Written by: Aleksandra Kaliszuk
This month, Twist Gallery is hosting an encaustic art exhibit. For those less familiar with the term, encaustic paintings are created layering pigmented hot wax onto various mediums and manipulated to illustrate the artists’ vision. This unique technique results in beautiful textured artworks.
Each artist featured in this month’s exhibit creates encaustic work that is mesmerizing and unique.
Sandy Middleton is a Canadian photographer and artist; she combines both passions to create her pieces. Photographs are often the main element in her works, while using beeswax and other materials to enhance the image and how it is perceived.
Dania Al- Obaidi is a local artist, living and teaching art in Toronto. Throughout the years, her love for abstract painting has developed into a passion for encaustic art. She believes that art should come from within a person, and is a reflection of their lifetime, skills and experiences.
Anastessia’s encaustic abstract pieces connect the urban developing world with the world of art. She uses grid to portray urban sprawl, loss of open space and imaginary territories. Her work can be admired in various commercial and public galleries throughout Canada and the USA.
Susan Fisher combines her interests in printmaking and photography with encaustic techniques to create beautiful art pieces. Susan shares her talents and expertise through private workshops, and is part of various solo and group shows throughout Canada and the USA.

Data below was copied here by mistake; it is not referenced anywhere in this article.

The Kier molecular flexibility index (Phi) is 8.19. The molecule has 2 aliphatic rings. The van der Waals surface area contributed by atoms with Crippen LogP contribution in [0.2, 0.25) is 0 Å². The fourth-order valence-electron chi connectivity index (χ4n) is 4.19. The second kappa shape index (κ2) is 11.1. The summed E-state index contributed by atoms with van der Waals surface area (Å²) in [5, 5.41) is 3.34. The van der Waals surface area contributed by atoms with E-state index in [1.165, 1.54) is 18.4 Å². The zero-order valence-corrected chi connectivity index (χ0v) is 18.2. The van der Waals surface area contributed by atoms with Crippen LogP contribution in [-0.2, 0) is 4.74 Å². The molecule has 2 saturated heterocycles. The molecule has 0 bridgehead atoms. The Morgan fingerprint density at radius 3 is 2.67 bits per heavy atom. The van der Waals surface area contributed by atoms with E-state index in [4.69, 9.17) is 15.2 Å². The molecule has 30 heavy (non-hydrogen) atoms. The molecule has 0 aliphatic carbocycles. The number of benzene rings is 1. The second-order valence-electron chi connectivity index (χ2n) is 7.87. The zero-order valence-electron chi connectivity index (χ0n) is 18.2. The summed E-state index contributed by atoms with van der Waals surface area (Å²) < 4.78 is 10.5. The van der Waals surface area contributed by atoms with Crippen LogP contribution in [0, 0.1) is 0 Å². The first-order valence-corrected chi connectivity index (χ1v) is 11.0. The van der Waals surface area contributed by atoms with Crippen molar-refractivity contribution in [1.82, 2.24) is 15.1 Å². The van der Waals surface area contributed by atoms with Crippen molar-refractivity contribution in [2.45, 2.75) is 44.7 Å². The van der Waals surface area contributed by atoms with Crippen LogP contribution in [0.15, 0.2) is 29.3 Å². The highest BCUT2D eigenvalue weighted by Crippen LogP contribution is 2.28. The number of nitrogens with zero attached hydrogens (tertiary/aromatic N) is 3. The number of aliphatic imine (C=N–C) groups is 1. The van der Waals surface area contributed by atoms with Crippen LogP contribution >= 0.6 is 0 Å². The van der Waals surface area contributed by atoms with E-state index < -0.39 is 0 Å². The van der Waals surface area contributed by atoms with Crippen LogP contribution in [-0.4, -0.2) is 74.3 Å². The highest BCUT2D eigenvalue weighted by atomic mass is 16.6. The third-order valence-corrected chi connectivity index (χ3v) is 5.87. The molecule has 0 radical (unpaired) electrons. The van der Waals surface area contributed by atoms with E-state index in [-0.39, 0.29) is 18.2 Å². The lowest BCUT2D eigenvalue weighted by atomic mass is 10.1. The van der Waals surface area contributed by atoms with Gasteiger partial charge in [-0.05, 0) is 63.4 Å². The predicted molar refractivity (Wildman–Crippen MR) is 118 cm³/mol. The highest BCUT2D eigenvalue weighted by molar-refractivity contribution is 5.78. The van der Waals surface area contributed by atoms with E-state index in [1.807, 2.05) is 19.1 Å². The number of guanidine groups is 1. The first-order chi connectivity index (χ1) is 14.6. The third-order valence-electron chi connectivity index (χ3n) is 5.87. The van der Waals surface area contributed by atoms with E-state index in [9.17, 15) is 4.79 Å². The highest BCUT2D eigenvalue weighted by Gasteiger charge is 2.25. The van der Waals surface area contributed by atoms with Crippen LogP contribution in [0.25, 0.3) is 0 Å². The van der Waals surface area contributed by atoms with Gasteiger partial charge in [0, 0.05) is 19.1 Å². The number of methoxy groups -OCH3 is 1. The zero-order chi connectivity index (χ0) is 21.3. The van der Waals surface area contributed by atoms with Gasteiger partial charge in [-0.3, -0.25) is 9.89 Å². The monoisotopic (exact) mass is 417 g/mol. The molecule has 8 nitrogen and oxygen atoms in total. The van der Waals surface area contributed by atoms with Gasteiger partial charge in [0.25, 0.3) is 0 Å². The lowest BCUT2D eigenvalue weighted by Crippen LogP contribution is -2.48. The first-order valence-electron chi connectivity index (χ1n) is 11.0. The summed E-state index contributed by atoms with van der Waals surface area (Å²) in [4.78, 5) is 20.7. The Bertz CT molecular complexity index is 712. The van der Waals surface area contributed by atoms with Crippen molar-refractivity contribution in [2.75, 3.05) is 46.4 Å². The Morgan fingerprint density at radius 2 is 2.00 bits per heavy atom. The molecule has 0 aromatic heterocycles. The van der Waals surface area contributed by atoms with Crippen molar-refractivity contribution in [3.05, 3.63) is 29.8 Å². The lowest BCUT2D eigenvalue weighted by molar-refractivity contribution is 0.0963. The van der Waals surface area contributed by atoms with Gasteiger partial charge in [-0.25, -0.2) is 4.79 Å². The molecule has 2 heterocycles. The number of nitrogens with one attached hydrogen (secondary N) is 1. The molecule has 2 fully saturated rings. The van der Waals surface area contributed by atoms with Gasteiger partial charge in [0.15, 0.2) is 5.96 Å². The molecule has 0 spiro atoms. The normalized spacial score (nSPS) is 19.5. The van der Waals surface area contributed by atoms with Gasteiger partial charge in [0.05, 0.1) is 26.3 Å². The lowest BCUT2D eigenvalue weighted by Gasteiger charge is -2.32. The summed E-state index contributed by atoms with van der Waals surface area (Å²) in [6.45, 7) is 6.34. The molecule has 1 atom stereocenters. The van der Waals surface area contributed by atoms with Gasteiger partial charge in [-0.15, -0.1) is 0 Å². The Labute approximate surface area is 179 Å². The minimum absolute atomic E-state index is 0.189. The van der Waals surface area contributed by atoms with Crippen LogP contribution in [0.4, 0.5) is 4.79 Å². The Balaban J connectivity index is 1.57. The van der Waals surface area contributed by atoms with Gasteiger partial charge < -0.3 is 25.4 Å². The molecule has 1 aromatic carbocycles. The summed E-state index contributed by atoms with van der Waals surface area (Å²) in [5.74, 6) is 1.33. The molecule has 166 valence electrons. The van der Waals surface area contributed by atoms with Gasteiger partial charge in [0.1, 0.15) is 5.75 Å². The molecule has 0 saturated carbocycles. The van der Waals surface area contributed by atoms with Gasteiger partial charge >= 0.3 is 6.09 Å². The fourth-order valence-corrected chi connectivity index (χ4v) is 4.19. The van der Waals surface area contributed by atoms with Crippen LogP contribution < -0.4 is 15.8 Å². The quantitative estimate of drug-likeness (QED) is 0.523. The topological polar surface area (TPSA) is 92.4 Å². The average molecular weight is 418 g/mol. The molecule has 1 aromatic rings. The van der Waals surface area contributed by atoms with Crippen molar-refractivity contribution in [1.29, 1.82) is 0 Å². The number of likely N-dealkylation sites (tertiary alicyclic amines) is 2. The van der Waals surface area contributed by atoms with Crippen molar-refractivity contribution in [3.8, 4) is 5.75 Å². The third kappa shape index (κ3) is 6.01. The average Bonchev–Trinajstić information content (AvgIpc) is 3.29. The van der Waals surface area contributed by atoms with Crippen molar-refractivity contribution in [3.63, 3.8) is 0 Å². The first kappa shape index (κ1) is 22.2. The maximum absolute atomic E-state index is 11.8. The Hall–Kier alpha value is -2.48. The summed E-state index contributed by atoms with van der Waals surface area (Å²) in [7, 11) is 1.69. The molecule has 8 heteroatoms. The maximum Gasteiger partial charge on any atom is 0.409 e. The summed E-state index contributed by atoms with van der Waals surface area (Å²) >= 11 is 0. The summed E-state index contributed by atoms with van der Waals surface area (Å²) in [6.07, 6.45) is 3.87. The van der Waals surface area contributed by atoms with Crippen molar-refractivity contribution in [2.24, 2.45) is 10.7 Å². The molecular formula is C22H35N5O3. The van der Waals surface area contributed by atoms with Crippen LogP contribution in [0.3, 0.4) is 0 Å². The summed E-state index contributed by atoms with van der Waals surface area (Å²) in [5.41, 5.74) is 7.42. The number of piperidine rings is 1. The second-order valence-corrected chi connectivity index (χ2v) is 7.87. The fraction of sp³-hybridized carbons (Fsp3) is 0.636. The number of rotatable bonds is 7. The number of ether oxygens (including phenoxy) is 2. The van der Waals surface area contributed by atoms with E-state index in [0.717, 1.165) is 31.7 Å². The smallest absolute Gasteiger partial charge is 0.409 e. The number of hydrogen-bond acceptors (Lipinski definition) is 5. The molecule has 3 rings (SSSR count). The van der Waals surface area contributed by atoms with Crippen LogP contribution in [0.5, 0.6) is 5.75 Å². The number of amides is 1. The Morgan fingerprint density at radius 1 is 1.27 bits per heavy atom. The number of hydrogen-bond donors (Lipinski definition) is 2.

Claudia Mandler McKnight
Claudia Mandler McKnight uses encaustic painting to express landscape and its reflective presence of place. Her work and its imagery is often inspired by the physical painting surface, its imperfections, and the overall process of creating the work. She is a visual arts teacher and maintains a private practise as an art therapist.
Maggie creates work that combines geometric shape and pixilation using wax and ink compositions, describing the transition from reality to abstraction, inviting the viewer to look more closely at the compositions and its meanings. She believes that visual art is a connection of material and artist through a process.
Joya Paul is a mixed media visual artist, often including a combination of collage, photography, found objects, drawings, pastel and oil paint in her work. She opened up Second Door Studio in 2015 and continues to work on her art and exhibiting, while also teaching workshops. She hopes to inspire others to discover art as an outlet to express emotions.
Ann Sheir’s background in fine art, pottery and graphic design influences her work as an encaustic artist. Ann’s work can also be admires at her gallery/studio in the Distillery District and at Second Door Studio; she teaches workshops at both locations.
Carolanne is a local Toronto artist. She creates work that is figurative and abstract, seeking to illustrate the absolute point of beauty through colour, form and texture.
Kato is a graphic designer and painting instructor in Prince Edward County. Kato believes that the creative process of painting is playful dialogue in which the conversation between the canvas, materials and the artist. It is a symbolic and physical experience in which colour plays a significant underlying role. Once the dialogue stops, the painting is finished.
Ian Varney is a local artist, using bright colours and linear motions to create encaustic works of natural scenery. Ian’s goal is to integrate unrelated images to create new places that are not found in reality.